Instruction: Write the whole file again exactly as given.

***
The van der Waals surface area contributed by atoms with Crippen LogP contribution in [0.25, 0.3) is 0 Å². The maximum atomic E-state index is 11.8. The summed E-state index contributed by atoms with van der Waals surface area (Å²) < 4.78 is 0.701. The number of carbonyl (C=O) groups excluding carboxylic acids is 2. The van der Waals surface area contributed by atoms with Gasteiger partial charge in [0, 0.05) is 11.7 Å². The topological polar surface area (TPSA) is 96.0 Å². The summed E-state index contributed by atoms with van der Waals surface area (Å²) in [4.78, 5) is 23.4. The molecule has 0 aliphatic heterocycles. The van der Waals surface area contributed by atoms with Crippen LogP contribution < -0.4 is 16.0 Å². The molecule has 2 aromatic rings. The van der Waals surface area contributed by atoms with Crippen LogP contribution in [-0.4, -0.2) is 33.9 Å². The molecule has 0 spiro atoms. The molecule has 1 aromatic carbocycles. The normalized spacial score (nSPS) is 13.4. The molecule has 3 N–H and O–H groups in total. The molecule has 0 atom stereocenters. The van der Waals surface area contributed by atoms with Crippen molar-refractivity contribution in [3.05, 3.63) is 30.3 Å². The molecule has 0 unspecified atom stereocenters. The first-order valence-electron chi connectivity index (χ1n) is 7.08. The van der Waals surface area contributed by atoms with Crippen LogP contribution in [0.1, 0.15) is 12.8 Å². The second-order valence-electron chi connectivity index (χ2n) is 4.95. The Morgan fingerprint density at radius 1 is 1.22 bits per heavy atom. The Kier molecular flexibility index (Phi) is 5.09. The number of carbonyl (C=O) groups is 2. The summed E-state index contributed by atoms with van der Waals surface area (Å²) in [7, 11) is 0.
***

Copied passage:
The van der Waals surface area contributed by atoms with Crippen LogP contribution in [0.25, 0.3) is 0 Å². The maximum atomic E-state index is 11.8. The summed E-state index contributed by atoms with van der Waals surface area (Å²) < 4.78 is 0.701. The number of carbonyl (C=O) groups excluding carboxylic acids is 2. The van der Waals surface area contributed by atoms with Gasteiger partial charge in [0, 0.05) is 11.7 Å². The topological polar surface area (TPSA) is 96.0 Å². The summed E-state index contributed by atoms with van der Waals surface area (Å²) in [4.78, 5) is 23.4. The molecule has 0 aliphatic heterocycles. The van der Waals surface area contributed by atoms with Crippen LogP contribution < -0.4 is 16.0 Å². The molecule has 2 aromatic rings. The van der Waals surface area contributed by atoms with Crippen LogP contribution in [-0.4, -0.2) is 33.9 Å². The molecule has 0 spiro atoms. The molecule has 1 aromatic carbocycles. The normalized spacial score (nSPS) is 13.4. The molecule has 3 N–H and O–H groups in total. The molecule has 0 atom stereocenters. The van der Waals surface area contributed by atoms with Crippen molar-refractivity contribution in [3.05, 3.63) is 30.3 Å². The molecule has 0 unspecified atom stereocenters. The first-order valence-electron chi connectivity index (χ1n) is 7.08. The van der Waals surface area contributed by atoms with Crippen LogP contribution in [0.1, 0.15) is 12.8 Å². The second-order valence-electron chi connectivity index (χ2n) is 4.95. The Morgan fingerprint density at radius 1 is 1.22 bits per heavy atom. The Kier molecular flexibility index (Phi) is 5.09. The number of carbonyl (C=O) groups is 2. The summed E-state index contributed by atoms with van der Waals surface area (Å²) in [7, 11) is 0.